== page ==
Ohio-bred Axis Sally's journey from Nazi propagandist to federal pen to Columbus convent - Brian Albrecht Brazen traitor, raving anti-Semite, she-devil of the airwaves? Or misunderstood victim of love, forced to serve as fascism's spokeswoman? Richard Lucas largely lets readers be the judge in his intriguing book "Axis Sally, The American Voice of Nazi Germany,"

a detailed, seven-year effort born of the author's interest in vintage radio and a "deeply flawed but fascinating woman." She was paroled in 1961 and went to live at the Our Lady of Bethlehem Convent in Columbus. There, she taught foreign language, drama and music. She later became a private tutor for Columbus high school students and earned enough credits to graduate from Ohio Wesleyan in 1973 at age 72.

Mao's Last Dancer Review - Lex Walker, Depending on where you’ve grown up and under which government, the DVD Mao’s Last Dancer can either watch like a heavy-handed Western culture/capitalism propaganda piece or like a mostly enjoyable depiction of one man realizing the value of freedom in pursuing one’s dreams. As a child, Li Cunxin (Wen Bin Huang) was plucked from anonymity to study ballet in Beijing and was thus given the opportunity of a lifetime, of countless lifetimes really when you consider the severely limited opportunities

afforded to Chinese people under Mao’s rule. Determined to become a famous dancer, Li practices and goes the extra mile to gain the strength needed. He is selected to serve as a beacon of Chinese excellence in the imperialist America as a guest dancer with the Houston Ballet. Initially wary of American culture due to a lifetime of indoctrination (education?), Li discovers that he’s been misinformed of the condition of living in America and comes to cherish the freedom his life there affords him.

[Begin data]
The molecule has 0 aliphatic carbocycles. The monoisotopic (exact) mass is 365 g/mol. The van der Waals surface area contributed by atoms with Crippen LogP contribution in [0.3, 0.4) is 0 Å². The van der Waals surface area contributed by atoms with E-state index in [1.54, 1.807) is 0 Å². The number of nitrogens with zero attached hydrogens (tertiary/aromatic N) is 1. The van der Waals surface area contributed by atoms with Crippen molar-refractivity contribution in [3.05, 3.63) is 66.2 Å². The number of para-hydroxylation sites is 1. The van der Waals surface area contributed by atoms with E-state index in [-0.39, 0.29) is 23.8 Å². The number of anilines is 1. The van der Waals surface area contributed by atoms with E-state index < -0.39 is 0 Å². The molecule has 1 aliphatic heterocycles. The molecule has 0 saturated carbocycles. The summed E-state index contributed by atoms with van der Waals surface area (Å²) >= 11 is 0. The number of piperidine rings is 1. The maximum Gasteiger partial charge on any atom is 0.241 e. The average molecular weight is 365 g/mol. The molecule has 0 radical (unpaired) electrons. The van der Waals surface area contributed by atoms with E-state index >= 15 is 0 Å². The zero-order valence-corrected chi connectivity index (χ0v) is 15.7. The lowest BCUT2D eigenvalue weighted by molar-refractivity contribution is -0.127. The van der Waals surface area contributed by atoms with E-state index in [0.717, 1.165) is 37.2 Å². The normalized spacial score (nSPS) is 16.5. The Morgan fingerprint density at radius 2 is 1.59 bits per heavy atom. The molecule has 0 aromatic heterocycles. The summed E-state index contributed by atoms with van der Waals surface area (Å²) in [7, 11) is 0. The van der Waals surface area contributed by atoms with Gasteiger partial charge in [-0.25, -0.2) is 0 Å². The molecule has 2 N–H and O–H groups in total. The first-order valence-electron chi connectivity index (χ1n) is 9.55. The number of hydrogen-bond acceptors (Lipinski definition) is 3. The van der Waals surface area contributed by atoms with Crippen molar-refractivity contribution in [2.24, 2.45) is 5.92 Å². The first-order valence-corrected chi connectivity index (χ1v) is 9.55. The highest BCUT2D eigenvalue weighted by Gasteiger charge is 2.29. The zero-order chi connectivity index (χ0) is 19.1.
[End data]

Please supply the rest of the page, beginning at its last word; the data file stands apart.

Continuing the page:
Apostrophe Catastrophe, or the Consolations of the Internet - John Brown, Notes and Essays: In a society that prides itself on its accuracy, it is a challenge to understand the failure on the part of the US younger generation to use the

apostrophe "correctly." Image from


"...nostalgia for the old Soviet cityscape that was unprofaned by ads, billboards, flashing signs for Western goods, or any of the other visual clutter caused by big companies selling things for profit. This nostalgia might be called post-Soviet pastoral, if the definition of pastoral can be stretched to mean a longing for a landscape that was in fact industrialized and urban, but also, aesthetically speaking, a world of its own—insular, distinctive, and now vanished. Things in the Soviet Union looked different—cars, clothes, toys, household tools, the graphics and color schemes on packages and labels.

Industrial and graphic designers worked in relative independence from the West. To an observer from the US, Soviet things seemed either to belong to an earlier era or to be entirely sui generis."

--Elaine Blair, "Post-Soviet Pastoral," New York Review of Books; image from